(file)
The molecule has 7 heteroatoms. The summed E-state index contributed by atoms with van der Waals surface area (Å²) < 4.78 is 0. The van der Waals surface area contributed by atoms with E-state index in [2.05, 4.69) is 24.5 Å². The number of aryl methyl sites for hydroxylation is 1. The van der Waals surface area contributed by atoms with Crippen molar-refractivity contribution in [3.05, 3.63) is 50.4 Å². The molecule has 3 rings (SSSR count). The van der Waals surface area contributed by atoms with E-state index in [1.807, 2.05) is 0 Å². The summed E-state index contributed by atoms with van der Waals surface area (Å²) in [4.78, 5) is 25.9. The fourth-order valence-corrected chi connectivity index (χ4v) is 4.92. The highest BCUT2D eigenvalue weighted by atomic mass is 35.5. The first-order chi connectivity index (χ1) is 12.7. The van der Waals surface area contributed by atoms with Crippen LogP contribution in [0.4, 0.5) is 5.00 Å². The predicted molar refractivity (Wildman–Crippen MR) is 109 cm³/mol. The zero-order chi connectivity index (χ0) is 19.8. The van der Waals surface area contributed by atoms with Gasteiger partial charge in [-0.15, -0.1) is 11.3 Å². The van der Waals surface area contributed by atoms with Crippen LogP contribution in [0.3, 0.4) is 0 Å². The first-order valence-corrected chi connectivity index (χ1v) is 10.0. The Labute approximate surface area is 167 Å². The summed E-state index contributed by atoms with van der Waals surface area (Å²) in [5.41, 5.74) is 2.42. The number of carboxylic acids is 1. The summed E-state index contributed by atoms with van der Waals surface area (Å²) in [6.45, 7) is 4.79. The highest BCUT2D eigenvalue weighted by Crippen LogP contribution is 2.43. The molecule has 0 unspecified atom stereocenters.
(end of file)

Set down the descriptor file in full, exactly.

The molecule has 7 heteroatoms. The summed E-state index contributed by atoms with van der Waals surface area (Å²) < 4.78 is 0. The van der Waals surface area contributed by atoms with E-state index in [2.05, 4.69) is 24.5 Å². The number of aryl methyl sites for hydroxylation is 1. The van der Waals surface area contributed by atoms with Crippen molar-refractivity contribution in [3.05, 3.63) is 50.4 Å². The molecule has 3 rings (SSSR count). The van der Waals surface area contributed by atoms with E-state index in [1.807, 2.05) is 0 Å². The summed E-state index contributed by atoms with van der Waals surface area (Å²) in [4.78, 5) is 25.9. The fourth-order valence-corrected chi connectivity index (χ4v) is 4.92. The highest BCUT2D eigenvalue weighted by atomic mass is 35.5. The first-order chi connectivity index (χ1) is 12.7. The van der Waals surface area contributed by atoms with Crippen LogP contribution in [0.4, 0.5) is 5.00 Å². The predicted molar refractivity (Wildman–Crippen MR) is 109 cm³/mol. The zero-order chi connectivity index (χ0) is 19.8. The van der Waals surface area contributed by atoms with Gasteiger partial charge in [-0.15, -0.1) is 11.3 Å². The van der Waals surface area contributed by atoms with Crippen LogP contribution in [0.3, 0.4) is 0 Å². The first-order valence-corrected chi connectivity index (χ1v) is 10.0. The Labute approximate surface area is 167 Å². The summed E-state index contributed by atoms with van der Waals surface area (Å²) in [5.41, 5.74) is 2.42. The number of carboxylic acids is 1. The summed E-state index contributed by atoms with van der Waals surface area (Å²) in [6.45, 7) is 4.79. The highest BCUT2D eigenvalue weighted by Crippen LogP contribution is 2.43. The molecule has 0 unspecified atom stereocenters.